Problem Deleting data passed via clbkGeneric

Zatnikitelman

Addon Developer
Addon Developer
Joined
Jan 13, 2008
Messages
2,302
Reaction score
6
Points
38
Location
Atlanta, GA, USA, North America
Finally moved to the Orbiter10 API and as I've started to update my code to Orbiter10, I've began using clbkGeneric to pass data between vessels rather than the KeyComm method using clbkConsumeBufferedKey. But I'm having a problem so far passing very simple data. I need to pass a double to a vessel.
First is two ways I've tried from the calling vessel:
Code:
double *temptime = new double(guidanceStartTime);
ves->clbkGeneric(PAD_FULL_LAUNCH,0,temptime);

//second method
ves->clbkGeneric(PAD_FULL_LAUNCH,0,new double(guidanceStartTime));

Regardless of which method I use, I get a CTD when I try to delete the context pointer in the target vessel:
Code:
clbkGeneric(int msgid, int prm, void *context)
double* time;
...
time = (double*)context;
T0 = *time;
delete time;
The CTD occurs when I try to delete time. I though I had gotten pretty good and doing strange and unusual things with pointers, but I guess there's still more out there.
Thanks for any help,
Zat
 

martins

Orbiter Founder
Orbiter Founder
Joined
Mar 31, 2008
Messages
2,448
Reaction score
462
Points
83
Website
orbit.medphys.ucl.ac.uk
Allocation and deallocation of memory across modules is generally not a good idea. AFAIK, for dynamic modules (dlls) this may work because they share their heap, but it will not work if one of the modules is statically linked, because it has its own heap, and an external module trying to deallocate memory in there results in an access violation.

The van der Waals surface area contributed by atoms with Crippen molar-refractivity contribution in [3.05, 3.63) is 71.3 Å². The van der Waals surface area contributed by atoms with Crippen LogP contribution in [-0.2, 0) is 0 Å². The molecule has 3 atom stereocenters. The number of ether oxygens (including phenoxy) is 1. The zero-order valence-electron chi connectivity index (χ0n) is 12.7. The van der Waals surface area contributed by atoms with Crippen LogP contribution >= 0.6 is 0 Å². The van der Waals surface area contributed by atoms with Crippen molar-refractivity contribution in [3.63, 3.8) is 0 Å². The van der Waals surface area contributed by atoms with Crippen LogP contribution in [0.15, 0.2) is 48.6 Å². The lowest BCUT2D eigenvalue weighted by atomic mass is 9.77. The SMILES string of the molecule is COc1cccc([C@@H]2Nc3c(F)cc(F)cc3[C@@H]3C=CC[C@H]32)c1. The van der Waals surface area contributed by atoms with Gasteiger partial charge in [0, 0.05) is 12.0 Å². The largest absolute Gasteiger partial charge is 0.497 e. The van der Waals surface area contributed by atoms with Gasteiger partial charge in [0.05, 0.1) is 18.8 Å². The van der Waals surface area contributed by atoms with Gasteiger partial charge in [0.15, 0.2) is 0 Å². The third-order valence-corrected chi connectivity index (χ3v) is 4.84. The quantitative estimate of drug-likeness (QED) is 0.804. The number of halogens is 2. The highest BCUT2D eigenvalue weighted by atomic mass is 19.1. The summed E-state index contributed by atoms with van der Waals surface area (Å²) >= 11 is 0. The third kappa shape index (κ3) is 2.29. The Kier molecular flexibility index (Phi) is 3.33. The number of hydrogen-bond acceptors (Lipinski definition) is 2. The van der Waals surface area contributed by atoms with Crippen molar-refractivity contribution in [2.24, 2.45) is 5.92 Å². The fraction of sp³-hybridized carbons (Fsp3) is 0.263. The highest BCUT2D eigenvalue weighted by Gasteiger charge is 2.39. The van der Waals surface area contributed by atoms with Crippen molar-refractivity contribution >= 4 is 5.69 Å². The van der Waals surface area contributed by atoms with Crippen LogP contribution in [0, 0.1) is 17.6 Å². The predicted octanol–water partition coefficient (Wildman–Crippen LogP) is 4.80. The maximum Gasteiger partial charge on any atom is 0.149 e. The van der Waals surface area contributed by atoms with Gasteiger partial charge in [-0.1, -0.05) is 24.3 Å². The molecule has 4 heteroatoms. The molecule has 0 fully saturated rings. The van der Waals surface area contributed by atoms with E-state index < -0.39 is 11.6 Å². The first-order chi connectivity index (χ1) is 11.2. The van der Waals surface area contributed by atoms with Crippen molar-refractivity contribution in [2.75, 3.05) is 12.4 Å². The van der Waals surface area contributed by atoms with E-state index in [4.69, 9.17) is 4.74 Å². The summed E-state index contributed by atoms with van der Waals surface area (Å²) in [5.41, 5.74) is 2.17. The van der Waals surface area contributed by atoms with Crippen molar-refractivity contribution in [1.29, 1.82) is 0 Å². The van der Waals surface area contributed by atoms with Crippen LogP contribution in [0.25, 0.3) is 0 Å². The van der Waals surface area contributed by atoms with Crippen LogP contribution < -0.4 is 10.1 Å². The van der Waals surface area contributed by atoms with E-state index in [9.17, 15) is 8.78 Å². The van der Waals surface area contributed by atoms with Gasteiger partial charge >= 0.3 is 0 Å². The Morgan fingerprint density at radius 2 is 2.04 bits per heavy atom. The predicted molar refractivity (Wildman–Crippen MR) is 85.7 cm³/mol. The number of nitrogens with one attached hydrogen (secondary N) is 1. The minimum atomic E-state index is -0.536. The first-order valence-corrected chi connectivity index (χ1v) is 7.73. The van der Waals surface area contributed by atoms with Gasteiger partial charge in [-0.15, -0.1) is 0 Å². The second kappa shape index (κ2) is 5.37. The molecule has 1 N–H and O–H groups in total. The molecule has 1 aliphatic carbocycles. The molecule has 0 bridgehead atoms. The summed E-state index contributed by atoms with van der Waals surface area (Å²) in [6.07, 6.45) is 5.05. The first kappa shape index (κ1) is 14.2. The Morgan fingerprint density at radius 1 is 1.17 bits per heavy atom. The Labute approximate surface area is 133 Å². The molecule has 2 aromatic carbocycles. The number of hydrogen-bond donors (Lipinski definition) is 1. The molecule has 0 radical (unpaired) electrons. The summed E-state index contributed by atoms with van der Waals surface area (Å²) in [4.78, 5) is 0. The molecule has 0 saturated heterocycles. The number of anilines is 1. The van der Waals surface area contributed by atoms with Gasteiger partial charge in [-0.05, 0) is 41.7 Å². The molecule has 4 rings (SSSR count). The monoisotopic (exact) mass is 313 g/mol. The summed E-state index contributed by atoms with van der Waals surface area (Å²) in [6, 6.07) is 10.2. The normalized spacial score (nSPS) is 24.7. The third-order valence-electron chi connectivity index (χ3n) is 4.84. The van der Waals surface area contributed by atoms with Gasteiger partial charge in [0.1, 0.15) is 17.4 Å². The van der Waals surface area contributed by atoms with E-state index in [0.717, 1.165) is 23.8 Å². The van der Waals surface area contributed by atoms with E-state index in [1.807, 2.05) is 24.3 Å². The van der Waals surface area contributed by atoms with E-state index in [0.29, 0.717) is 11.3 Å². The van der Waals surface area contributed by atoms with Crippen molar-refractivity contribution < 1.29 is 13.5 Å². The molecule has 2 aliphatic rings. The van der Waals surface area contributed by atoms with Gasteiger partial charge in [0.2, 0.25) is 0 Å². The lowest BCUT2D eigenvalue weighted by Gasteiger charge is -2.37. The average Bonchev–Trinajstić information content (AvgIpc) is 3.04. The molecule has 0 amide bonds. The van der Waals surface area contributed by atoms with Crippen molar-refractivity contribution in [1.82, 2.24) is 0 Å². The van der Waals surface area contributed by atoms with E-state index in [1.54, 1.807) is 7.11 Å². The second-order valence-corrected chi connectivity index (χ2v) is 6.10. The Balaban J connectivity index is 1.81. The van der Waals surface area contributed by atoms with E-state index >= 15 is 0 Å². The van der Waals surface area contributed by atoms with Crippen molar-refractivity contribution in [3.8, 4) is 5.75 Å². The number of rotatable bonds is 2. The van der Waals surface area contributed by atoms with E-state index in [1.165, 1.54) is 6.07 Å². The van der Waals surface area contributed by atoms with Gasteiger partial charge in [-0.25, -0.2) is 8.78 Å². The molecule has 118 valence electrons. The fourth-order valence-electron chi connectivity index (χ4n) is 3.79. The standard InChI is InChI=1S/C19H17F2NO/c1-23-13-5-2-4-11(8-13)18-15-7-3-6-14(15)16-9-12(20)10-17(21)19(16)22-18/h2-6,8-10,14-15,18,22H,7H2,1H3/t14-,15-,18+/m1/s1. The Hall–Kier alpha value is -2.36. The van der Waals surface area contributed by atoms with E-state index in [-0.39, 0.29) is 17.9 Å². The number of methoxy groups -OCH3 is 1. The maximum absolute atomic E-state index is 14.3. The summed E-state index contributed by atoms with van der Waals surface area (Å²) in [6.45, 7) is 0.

So in your example it would be better for the caller to do the deallocation, once clbkGeneric returns. The body of clbkGeneric in the target vessel should simply copy the contents of the data package, but not keep a reference to the pointer (which becomes invalid once the function has returned).
 

Zatnikitelman

Addon Developer
Addon Developer
Joined
Jan 13, 2008
Messages
2,302
Reaction score
6
Points
38
Location
Atlanta, GA, USA, North America
Yep, that did it. I moved the delete statement back into the calling vessel and now it works. Thanks Martin!
As a side note, is there an easier way of doing a copy constructor on a struct other than doing this->x = obj.x; this->y = obj.y etc.? For the simpler data structure I'm working with, it's not too big a deal, but for something larger, it could get tedious, and I'm also not sure how efficient this method is.
 

martins

Orbiter Founder
Orbiter Founder
Joined
Mar 31, 2008
Messages
2,448
Reaction score
462
Points
83
Website
orbit.medphys.ucl.ac.uk
Well, you could explicitly define a copy constructor (which takes a reference to an object of its own type as an argument). Probably you may also need to overload the assignment operator (operator=). Having said that, for structs the default behaviour of "=" may actually be to copy the data contents, but I am not sure there.
 

dbeachy1

O-F Administrator
Administrator
Orbiter Contributor
Addon Developer
Donator
Beta Tester
Joined
Jan 14, 2008
Messages
9,213
Reaction score
1,559
Points
203
Location
VA
Website
alteaaerospace.com
Preferred Pronouns
he/him
Having said that, for structs the default behaviour of "=" may actually be to copy the data contents, but I am not sure there.

That is correct. :) The C compiler automatically generates a "copy-by-value" constructor for classes & structures if an explicit copy constructor is not defined. Of course it's only a shallow copy, but for simple objects that's usually fine.
 
Top